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The 1980s Brought Highs and Lows for Tech Startups and VCs

August 21, 2016, 7:55 PM UTC
Cooper Andrews as Yo-Yo Engberk - Halt and Catch Fire _ Season 3, Episode 1  - Photo Credit: Tina Rowden/AMC
Cooper Andrews as Yo-Yo Engberk - Halt and Catch Fire _ Season 3, Episode 1 - Photo Credit: Tina Rowden/AMC
Photograph by Tina Rowden/AMC

A version of this post titled “Startup life, 1980s edition” originally appeared in the Startup Sunday edition of Data Sheet, Fortune’s daily tech newsletter.

Before there was Snapchat and Facebook, and even before Netscape’s Web browser, the technology industry was rocked by the 1980s personal computer revolution. After years of only a few computer makers dominating the market, a crop of startups, most notably Compaq in Texas, began to reverse engineer IBM’s personal computers to build competing models.

This era in the tech industry is the focus of AMC’s television series Halt and Catch Fire, whose third season will debut on Tuesday. However, while the series’ first two seasons are set in Dallas, Texas— “Silicon Prairie”—its two leading ladies, Donna Clark and Cameron Howe, head to Silicon Valley for the third. After spending a year in Texas building Mutiny, their video gaming startup that evolves into a chat service, the two decide it’s time to head west.

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What will the young entrepreneurs find? History tells us it was a tumultuous decade for venture capital. Fast-moving trends (good and bad) eventually led the industry away from the risks of the technology industry, according to investor Jerry Neumann’s excellent overview of the decade.

But it started with a bang. Thanks to a regulatory change in 1978 that allowed pension funds to consider venture capital funds “prudent” investments, the money poured in and the number of funds jumped from 47 in 1980 to 71 in 1982 and 113 in 1983.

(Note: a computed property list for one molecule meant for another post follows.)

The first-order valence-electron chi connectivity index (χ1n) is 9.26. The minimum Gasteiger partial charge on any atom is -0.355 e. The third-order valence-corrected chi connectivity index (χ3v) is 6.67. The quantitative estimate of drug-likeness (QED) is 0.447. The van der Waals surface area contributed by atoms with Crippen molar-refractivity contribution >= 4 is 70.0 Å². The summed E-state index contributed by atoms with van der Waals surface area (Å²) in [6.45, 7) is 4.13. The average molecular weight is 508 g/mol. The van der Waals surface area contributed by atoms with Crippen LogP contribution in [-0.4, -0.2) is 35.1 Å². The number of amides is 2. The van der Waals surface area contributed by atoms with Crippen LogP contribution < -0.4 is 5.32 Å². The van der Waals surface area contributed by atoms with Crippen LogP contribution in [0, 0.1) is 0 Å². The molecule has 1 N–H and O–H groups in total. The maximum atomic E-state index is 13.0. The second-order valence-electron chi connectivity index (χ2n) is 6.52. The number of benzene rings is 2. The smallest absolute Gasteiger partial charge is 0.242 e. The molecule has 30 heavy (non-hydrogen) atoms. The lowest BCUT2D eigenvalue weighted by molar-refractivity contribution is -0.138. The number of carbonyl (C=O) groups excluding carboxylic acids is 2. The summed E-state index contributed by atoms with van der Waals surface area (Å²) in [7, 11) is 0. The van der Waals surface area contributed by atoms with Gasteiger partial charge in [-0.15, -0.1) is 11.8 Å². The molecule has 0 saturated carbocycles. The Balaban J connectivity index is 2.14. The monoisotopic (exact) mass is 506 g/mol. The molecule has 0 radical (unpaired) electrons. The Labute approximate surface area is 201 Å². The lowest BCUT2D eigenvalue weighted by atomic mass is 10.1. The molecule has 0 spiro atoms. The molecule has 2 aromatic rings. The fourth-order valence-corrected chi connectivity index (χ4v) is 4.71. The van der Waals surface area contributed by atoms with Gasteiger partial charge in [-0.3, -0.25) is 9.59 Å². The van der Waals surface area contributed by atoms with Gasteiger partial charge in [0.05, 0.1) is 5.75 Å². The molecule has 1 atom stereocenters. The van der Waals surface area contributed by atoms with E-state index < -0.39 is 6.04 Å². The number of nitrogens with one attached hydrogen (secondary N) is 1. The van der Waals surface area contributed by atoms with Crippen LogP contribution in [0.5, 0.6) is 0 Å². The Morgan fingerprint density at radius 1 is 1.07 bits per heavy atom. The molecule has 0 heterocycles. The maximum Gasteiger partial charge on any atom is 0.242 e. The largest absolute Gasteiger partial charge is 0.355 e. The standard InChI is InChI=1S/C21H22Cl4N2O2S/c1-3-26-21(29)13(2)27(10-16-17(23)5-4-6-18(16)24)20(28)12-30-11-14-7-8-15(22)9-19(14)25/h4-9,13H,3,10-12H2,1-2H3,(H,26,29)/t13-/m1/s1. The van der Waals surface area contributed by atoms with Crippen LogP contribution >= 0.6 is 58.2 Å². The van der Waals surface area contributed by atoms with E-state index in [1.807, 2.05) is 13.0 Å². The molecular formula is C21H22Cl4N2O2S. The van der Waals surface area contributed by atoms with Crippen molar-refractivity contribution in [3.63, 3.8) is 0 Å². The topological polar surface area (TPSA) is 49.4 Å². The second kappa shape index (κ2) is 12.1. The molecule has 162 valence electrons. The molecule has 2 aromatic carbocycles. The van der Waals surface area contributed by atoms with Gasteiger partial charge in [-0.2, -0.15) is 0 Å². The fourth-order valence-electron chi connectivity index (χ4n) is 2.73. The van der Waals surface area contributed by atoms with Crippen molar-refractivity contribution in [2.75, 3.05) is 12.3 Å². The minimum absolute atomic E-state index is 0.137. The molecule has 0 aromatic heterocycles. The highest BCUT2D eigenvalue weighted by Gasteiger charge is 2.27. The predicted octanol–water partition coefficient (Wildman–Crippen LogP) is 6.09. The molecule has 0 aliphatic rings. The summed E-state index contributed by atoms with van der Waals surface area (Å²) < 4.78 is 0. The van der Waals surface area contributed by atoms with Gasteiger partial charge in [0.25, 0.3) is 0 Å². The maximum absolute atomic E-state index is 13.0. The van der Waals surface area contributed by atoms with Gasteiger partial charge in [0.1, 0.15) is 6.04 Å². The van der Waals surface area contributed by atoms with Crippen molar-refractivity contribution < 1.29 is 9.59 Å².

Just like today, venture capitalists of the time pursued whichever category was having success. They first chased computer hardware companies. Then they moved on to software makers, disk drive companies, and artificial intelligence startups. Faced with shrinking tech returns, venture capitalists quickly ditched the risky high tech category altogether for retail. Retail was safe, with more predictable returns that new investment firms could show investors as proof of their competence, they thought. Unfortunately, the move away from tech led to a decline in the number of high-tech startups founded in the second half of the 1980s.

With that said, there’s still some hope for Halt and Catch Fire’s Mutiny. The 1980s weren’t too kind to tech startups, but it also produced eventual winners such as AOL. Like Mutiny, AOL got its start with video games and eventually grew into one of the top services through which Americans connected to the Internet—until broadband came along, anyway.

Mutiny doesn’t yet know that it’s headed toward technological revolution—but it has an inkling of what’s to come. And that’s exactly what building the future is all about.